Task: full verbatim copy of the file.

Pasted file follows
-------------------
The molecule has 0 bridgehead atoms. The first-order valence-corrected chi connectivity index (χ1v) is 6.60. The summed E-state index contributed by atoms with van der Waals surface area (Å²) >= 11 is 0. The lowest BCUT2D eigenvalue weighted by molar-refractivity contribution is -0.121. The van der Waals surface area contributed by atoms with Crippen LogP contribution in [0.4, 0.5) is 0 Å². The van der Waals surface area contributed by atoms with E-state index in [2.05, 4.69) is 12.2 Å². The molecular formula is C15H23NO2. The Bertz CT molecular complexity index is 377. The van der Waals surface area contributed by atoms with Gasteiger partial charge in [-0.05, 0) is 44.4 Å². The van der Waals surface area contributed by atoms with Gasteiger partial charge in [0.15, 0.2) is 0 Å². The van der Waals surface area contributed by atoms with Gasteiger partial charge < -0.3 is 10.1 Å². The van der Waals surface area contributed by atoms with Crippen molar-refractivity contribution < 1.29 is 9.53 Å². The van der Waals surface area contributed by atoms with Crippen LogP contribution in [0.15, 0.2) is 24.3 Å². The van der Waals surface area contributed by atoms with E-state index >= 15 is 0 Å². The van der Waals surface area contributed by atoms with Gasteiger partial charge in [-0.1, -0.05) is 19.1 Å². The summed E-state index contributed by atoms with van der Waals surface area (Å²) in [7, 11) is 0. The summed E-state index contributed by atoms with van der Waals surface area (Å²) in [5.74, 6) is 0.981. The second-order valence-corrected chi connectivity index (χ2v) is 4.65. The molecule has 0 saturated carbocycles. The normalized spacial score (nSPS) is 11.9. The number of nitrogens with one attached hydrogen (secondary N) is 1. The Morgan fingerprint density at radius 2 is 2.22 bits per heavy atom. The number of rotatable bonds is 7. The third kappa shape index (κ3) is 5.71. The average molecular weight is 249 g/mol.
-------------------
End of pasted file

The molecule has 0 bridgehead atoms. The first-order valence-corrected chi connectivity index (χ1v) is 6.60. The summed E-state index contributed by atoms with van der Waals surface area (Å²) >= 11 is 0. The lowest BCUT2D eigenvalue weighted by molar-refractivity contribution is -0.121. The van der Waals surface area contributed by atoms with Crippen LogP contribution in [0.4, 0.5) is 0 Å². The van der Waals surface area contributed by atoms with E-state index in [2.05, 4.69) is 12.2 Å². The molecular formula is C15H23NO2. The Bertz CT molecular complexity index is 377. The van der Waals surface area contributed by atoms with Gasteiger partial charge in [-0.05, 0) is 44.4 Å². The van der Waals surface area contributed by atoms with Gasteiger partial charge in [0.15, 0.2) is 0 Å². The van der Waals surface area contributed by atoms with Gasteiger partial charge < -0.3 is 10.1 Å². The van der Waals surface area contributed by atoms with Crippen molar-refractivity contribution < 1.29 is 9.53 Å². The van der Waals surface area contributed by atoms with Crippen LogP contribution in [0.15, 0.2) is 24.3 Å². The van der Waals surface area contributed by atoms with E-state index >= 15 is 0 Å². The van der Waals surface area contributed by atoms with Gasteiger partial charge in [-0.1, -0.05) is 19.1 Å². The summed E-state index contributed by atoms with van der Waals surface area (Å²) in [7, 11) is 0. The summed E-state index contributed by atoms with van der Waals surface area (Å²) in [5.74, 6) is 0.981. The second-order valence-corrected chi connectivity index (χ2v) is 4.65. The molecule has 0 saturated carbocycles. The normalized spacial score (nSPS) is 11.9. The number of nitrogens with one attached hydrogen (secondary N) is 1. The Morgan fingerprint density at radius 2 is 2.22 bits per heavy atom. The number of rotatable bonds is 7. The third kappa shape index (κ3) is 5.71. The average molecular weight is 249 g/mol.